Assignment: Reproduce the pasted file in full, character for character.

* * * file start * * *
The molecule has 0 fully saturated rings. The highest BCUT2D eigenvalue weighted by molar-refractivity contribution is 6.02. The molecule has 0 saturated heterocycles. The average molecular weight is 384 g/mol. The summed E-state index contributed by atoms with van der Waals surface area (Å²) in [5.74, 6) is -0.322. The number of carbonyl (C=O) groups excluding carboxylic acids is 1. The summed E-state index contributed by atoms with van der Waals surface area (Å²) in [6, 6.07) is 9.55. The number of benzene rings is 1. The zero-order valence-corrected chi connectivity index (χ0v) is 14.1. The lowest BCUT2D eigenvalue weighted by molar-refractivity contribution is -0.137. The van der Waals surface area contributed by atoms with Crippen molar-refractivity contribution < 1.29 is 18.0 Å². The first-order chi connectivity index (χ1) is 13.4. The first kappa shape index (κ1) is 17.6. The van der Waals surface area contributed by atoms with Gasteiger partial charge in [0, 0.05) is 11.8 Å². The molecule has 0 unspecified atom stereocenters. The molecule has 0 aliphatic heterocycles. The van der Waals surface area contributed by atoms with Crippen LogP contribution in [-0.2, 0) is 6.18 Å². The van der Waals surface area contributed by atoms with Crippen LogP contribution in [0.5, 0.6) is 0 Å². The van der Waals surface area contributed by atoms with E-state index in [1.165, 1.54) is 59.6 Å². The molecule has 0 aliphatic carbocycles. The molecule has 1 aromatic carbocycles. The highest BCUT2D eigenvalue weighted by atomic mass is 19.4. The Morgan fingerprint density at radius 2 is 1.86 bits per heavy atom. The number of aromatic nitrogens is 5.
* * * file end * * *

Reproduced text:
The molecule has 0 fully saturated rings. The highest BCUT2D eigenvalue weighted by molar-refractivity contribution is 6.02. The molecule has 0 saturated heterocycles. The average molecular weight is 384 g/mol. The summed E-state index contributed by atoms with van der Waals surface area (Å²) in [5.74, 6) is -0.322. The number of carbonyl (C=O) groups excluding carboxylic acids is 1. The summed E-state index contributed by atoms with van der Waals surface area (Å²) in [6, 6.07) is 9.55. The number of benzene rings is 1. The zero-order valence-corrected chi connectivity index (χ0v) is 14.1. The lowest BCUT2D eigenvalue weighted by molar-refractivity contribution is -0.137. The van der Waals surface area contributed by atoms with Crippen molar-refractivity contribution < 1.29 is 18.0 Å². The first-order chi connectivity index (χ1) is 13.4. The first kappa shape index (κ1) is 17.6. The van der Waals surface area contributed by atoms with Gasteiger partial charge in [0, 0.05) is 11.8 Å². The molecule has 0 unspecified atom stereocenters. The molecule has 0 aliphatic heterocycles. The van der Waals surface area contributed by atoms with Crippen LogP contribution in [-0.2, 0) is 6.18 Å². The van der Waals surface area contributed by atoms with Crippen LogP contribution in [0.5, 0.6) is 0 Å². The van der Waals surface area contributed by atoms with E-state index in [1.165, 1.54) is 59.6 Å². The molecule has 0 aliphatic carbocycles. The molecule has 1 aromatic carbocycles. The highest BCUT2D eigenvalue weighted by atomic mass is 19.4. The Morgan fingerprint density at radius 2 is 1.86 bits per heavy atom. The number of aromatic nitrogens is 5.